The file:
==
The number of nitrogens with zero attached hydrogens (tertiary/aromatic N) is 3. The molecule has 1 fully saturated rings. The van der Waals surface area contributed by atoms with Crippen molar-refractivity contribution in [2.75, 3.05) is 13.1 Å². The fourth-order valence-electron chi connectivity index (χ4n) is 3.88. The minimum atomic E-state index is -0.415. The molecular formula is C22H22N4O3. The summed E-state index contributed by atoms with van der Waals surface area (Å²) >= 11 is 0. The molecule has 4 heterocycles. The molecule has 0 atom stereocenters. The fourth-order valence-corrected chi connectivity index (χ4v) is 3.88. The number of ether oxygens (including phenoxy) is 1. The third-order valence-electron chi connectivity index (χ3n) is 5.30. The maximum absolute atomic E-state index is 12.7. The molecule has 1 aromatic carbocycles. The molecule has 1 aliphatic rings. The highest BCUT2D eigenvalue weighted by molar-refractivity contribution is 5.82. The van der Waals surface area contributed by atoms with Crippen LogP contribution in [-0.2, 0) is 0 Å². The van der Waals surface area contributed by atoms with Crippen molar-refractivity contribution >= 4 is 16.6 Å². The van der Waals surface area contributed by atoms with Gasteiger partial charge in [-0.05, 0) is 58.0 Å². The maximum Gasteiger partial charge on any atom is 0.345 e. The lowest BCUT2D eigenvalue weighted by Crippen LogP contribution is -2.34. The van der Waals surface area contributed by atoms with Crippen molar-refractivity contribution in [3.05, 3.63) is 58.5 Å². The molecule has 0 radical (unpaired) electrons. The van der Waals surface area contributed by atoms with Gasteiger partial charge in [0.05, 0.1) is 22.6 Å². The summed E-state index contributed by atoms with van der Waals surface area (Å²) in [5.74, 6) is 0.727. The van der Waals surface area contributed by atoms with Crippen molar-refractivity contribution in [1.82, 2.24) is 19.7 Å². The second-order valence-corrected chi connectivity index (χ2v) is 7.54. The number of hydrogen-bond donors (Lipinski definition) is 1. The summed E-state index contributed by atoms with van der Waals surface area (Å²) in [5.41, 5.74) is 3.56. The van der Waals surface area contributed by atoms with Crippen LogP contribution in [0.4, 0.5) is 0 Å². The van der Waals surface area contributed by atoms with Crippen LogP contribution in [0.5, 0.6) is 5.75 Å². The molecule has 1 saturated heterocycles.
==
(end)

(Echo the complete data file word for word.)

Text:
The number of nitrogens with zero attached hydrogens (tertiary/aromatic N) is 3. The molecule has 1 fully saturated rings. The van der Waals surface area contributed by atoms with Crippen molar-refractivity contribution in [2.75, 3.05) is 13.1 Å². The fourth-order valence-electron chi connectivity index (χ4n) is 3.88. The minimum atomic E-state index is -0.415. The molecular formula is C22H22N4O3. The summed E-state index contributed by atoms with van der Waals surface area (Å²) >= 11 is 0. The molecule has 4 heterocycles. The molecule has 0 atom stereocenters. The fourth-order valence-corrected chi connectivity index (χ4v) is 3.88. The number of ether oxygens (including phenoxy) is 1. The third-order valence-electron chi connectivity index (χ3n) is 5.30. The maximum absolute atomic E-state index is 12.7. The molecule has 1 aromatic carbocycles. The molecule has 1 aliphatic rings. The highest BCUT2D eigenvalue weighted by molar-refractivity contribution is 5.82. The van der Waals surface area contributed by atoms with Crippen LogP contribution in [-0.2, 0) is 0 Å². The van der Waals surface area contributed by atoms with Crippen molar-refractivity contribution >= 4 is 16.6 Å². The van der Waals surface area contributed by atoms with Gasteiger partial charge in [-0.05, 0) is 58.0 Å². The maximum Gasteiger partial charge on any atom is 0.345 e. The lowest BCUT2D eigenvalue weighted by Crippen LogP contribution is -2.34. The van der Waals surface area contributed by atoms with Crippen molar-refractivity contribution in [3.05, 3.63) is 58.5 Å². The molecule has 0 radical (unpaired) electrons. The van der Waals surface area contributed by atoms with Gasteiger partial charge in [0.05, 0.1) is 22.6 Å². The summed E-state index contributed by atoms with van der Waals surface area (Å²) in [5.74, 6) is 0.727. The van der Waals surface area contributed by atoms with Crippen molar-refractivity contribution in [1.82, 2.24) is 19.7 Å². The second-order valence-corrected chi connectivity index (χ2v) is 7.54. The number of hydrogen-bond donors (Lipinski definition) is 1. The summed E-state index contributed by atoms with van der Waals surface area (Å²) in [5.41, 5.74) is 3.56. The van der Waals surface area contributed by atoms with Crippen LogP contribution in [0.4, 0.5) is 0 Å². The van der Waals surface area contributed by atoms with Crippen LogP contribution in [0.5, 0.6) is 5.75 Å². The molecule has 1 saturated heterocycles.